The Game is the Same and the Rules Don't Change—So Why Do the Controls?In basketball, it was the three-point line, or the reintroduction of the zone defense. In baseball, it's the designated hitter, or an All-Star game played for stakes. In American football, it's instant replay, or the two-point conversion, or moving the goal posts to the back of the end zone. All sports have confronted and incorporated epochal changes in how they are played, many within our lifetimes.


Sports video games seem to do it every year.

Friday, 2K Sports revealed a revision to the controls in NBA 2K13, a remarkable midstream change for a game that hasn't had a competitor since 2010. In quick summary, the left trigger on a console controller last year initiated freestyle ballhandling moves with a corresponding gesture on the left thumbstick. Now the left trigger press is responsible for shooting once you push on the right thumbstick. A right thumbstick gesture alone will create a ballhandling move.

To those who don't play this series, the significance of the change may be hard to grasp. For those who have played it for several years, though, it's akin to re-learning the basic, physical fundamentals of playing basketball before tip-off of the next season.

It seems that only sports video games are faced with this prospect, even though other series—Assassin's Creed and Call of Duty most notably—release every year and confront the same obligation to grow their audience in the mainstream.

Why sports games have to reinvent their controls annually, I don't know. Puppeteering a guy dribbling or throwing a baseball would seem to be a basically constant thing in a video game compared to a guy hucking a grenade or acrobatically slashing his foe across his torso. Yet the latter two acts have undergone less change on a video game controller in their respective series, going back more than five years.

Though it is perceived as a year-in-year-out consistent performer, MLB The Show is maybe the most notorious case, with wholesale changes to its pitching systems in each of the past two years. The curveball has been in existence since at least 1870. How you throw it in The Show has been different in 2010, 2011 and 2012, thanks to the game's pitching meter, analog pitching and, now, "pulse pitching" systems. All three require a discrete sense of familiarity and timing to throw a breaking pitch accurately.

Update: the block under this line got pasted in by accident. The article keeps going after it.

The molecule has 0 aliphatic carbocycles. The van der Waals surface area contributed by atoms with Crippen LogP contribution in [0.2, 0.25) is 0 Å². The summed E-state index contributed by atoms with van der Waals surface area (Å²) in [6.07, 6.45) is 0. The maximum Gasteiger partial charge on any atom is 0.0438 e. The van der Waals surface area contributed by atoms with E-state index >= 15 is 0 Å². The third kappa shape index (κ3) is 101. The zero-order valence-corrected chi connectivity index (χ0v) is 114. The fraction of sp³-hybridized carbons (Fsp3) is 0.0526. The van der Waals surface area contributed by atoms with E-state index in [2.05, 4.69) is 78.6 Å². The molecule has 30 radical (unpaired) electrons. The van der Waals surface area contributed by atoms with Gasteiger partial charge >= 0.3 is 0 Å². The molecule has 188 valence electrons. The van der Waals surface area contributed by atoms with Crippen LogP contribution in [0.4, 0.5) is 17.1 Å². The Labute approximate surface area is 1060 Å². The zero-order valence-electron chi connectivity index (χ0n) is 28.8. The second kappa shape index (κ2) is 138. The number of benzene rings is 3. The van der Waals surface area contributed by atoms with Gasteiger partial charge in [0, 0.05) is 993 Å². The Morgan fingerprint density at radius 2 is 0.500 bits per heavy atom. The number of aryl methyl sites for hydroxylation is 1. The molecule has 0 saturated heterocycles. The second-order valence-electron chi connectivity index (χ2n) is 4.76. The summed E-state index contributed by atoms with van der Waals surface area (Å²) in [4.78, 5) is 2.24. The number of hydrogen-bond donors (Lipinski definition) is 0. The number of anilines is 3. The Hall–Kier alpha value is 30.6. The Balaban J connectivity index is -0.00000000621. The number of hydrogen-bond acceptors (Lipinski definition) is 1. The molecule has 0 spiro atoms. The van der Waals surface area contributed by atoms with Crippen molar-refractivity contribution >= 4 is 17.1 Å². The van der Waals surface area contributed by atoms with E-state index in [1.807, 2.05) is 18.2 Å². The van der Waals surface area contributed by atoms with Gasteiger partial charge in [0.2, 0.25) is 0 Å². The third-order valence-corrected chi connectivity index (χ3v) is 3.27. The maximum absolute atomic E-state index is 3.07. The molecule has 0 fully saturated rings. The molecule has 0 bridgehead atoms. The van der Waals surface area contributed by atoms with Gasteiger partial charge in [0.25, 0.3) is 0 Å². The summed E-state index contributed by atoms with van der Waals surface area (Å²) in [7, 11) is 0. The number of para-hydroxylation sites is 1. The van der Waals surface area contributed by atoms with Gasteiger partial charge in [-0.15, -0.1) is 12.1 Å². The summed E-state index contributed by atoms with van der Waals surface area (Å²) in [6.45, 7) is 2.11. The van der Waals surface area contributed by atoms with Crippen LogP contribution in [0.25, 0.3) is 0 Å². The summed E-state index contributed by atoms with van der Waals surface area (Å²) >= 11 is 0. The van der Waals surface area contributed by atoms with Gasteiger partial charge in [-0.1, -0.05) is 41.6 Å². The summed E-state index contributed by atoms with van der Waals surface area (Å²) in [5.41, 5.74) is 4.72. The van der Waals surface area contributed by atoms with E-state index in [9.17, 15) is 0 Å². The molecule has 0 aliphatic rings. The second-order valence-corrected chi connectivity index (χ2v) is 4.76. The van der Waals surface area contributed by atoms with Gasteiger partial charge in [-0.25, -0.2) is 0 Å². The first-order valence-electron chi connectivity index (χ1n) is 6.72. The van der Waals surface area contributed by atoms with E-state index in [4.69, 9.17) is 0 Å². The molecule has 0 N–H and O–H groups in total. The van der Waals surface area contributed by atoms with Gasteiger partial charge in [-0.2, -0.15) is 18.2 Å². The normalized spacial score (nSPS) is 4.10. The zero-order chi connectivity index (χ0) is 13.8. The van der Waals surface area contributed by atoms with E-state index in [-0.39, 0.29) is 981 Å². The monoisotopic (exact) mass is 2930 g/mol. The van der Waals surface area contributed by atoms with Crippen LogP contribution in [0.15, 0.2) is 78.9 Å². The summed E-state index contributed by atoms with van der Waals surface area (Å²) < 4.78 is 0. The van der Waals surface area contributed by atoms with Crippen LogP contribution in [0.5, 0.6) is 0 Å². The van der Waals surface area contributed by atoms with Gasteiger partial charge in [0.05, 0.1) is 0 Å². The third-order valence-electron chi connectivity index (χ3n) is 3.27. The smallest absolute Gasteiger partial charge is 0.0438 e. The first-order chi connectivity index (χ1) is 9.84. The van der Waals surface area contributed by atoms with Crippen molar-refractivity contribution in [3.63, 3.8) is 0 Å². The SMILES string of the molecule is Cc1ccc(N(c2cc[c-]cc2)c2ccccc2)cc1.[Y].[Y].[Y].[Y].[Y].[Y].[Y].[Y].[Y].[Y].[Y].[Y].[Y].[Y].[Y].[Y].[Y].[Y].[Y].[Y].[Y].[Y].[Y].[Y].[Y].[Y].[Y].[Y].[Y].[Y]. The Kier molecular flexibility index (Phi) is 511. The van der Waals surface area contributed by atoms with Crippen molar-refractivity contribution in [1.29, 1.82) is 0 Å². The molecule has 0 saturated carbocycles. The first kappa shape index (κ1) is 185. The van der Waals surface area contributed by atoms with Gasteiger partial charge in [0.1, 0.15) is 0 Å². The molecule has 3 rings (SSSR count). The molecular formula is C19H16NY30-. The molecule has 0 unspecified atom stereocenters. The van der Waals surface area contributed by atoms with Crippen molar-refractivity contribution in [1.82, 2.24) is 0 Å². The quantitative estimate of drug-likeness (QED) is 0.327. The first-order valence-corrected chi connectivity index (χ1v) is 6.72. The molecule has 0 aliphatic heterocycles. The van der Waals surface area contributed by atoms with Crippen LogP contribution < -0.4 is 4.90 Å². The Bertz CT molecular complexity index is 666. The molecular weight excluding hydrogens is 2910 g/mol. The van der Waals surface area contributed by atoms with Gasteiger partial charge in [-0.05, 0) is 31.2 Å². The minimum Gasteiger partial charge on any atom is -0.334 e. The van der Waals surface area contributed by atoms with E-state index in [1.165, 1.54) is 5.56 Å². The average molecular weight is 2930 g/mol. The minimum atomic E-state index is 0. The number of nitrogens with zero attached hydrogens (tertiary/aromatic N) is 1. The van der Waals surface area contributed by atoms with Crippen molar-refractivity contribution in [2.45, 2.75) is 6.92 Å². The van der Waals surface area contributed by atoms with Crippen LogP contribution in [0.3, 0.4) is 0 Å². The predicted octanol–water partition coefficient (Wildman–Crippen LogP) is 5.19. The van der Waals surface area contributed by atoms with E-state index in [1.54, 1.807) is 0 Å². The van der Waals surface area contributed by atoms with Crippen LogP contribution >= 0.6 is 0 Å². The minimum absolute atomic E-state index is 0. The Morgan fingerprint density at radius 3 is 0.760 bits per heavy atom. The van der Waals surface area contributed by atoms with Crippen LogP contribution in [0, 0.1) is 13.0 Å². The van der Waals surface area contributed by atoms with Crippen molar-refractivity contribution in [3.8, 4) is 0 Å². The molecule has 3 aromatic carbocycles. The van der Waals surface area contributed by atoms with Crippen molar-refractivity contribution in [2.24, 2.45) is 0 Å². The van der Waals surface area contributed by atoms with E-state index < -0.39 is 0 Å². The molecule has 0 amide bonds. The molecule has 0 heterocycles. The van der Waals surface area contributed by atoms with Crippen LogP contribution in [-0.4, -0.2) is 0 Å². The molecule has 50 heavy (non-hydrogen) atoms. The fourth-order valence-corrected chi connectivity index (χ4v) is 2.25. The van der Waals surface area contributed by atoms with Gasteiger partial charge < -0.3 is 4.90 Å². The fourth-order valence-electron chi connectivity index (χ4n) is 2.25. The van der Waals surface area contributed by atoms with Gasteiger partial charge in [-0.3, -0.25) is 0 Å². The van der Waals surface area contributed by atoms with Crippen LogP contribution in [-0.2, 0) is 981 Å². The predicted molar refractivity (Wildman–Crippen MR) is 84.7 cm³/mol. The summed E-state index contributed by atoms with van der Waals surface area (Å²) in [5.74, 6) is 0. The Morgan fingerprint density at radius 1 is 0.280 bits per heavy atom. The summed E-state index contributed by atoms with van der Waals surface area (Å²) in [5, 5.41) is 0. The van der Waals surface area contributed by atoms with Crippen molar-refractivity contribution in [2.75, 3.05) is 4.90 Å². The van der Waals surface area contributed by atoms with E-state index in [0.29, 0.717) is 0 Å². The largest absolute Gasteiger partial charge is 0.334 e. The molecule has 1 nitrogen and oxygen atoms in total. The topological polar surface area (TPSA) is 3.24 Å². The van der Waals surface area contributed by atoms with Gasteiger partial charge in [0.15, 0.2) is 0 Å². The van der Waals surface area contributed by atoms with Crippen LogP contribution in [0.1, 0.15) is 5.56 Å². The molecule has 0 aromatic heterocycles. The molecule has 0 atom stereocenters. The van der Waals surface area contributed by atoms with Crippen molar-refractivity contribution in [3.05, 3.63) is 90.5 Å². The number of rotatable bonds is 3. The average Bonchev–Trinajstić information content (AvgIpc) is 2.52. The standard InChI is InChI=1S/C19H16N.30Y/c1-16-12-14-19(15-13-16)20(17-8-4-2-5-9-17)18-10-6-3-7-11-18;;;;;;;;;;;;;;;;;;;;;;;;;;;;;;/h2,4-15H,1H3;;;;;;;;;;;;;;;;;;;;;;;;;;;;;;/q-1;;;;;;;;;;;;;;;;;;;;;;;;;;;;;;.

In basketball, I expect to explode naturally off of a fake toward the basket. It's as instinctual to a slashing guard as it is to an assassin.

The difference is that MLB The Show, to its great credit, has probably the most broadly accommodating control systems in a console sports simulation. The old command sets can still be enabled in the current version of the game. Those who have played this series since 2009 can still adjust its preferences and control the game the way they've always played it, even in online multiplayer.

NBA 2K13, however, will not include a legacy control set, even though it is presumably making these changes for the same reason—accessibility to and accommodation of a larger audience. Both NBA 2K and MLB The Show have been lauded for being highly technical depictions of a real sport while being criticized for placing a high barrier to its enjoyment before casually interested fans.

NBA 2K13, despite being the clear and dominant leader in basketball video games, still is under enormous pressure to expand its audience. The drafting of hip-hop entrepreneur Jay-Z, to be the game's executive producer, speaks to that mandate. There's a difference, though, when you're selling a game based on superheroic acts no one performs in real life, and one attempting to replicate performances seen every day. Familiarity, in this case, breeds expectation, if not a false sense of expertise.

In Assassin's Creed, I don't know or necessarily care what kind of animations Altäir or Ezio or Connor could or should branch out of when he's engaging an enemy, because I don't watch knife fighting on ESPN or engage in it down at the Y. This, however, is a constant talking point in sports video games, basketball particularly. In one-on-one basketball, yeah, I have a total expectation of being able to naturally change my player's dribble and explode off of a fake toward the basket, because that is an act just as instinctual to the slashing guard as it is to an assassin.

In a video game I'm supposed to be portraying both, but in a sports video game, I'm approaching the role with a deeper familiarity, if only visual. And a non-gamer, i.e. the new, unconverted customer who watches Kevin Durant or Blake Griffin on TV, has the same expectation, if not more.

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I've had no hands-on time with NBA 2K13 but the description of its new controls already appeals to me. Anyone can take a shot in basketball; creating one is much more difficult. Movement in a sport like basketball involves both halves of your body, upper and lower. It seems more instinctive to split control of that, rather than your shooting behavior, between two sticks. Some have compared the new concept in NBA 2K13 to NHL's skating and stick-handling system. I've heard others reference NBA Live 10.

None of this is necessarily a bad thing, nor is refining the controls to invite a larger audience. But at some point year-to-year revisions disrupt the base population more than they grow a new one. Sports culture venerates the knowledge and application of fundamental skills, yet sports video games seem to abandon and remake them year-to-year.

The Game is the Same and the Rules Don't Change—So Why Do the Controls?
Stick Jockey is Kotaku's column on sports video games. It appears weekends.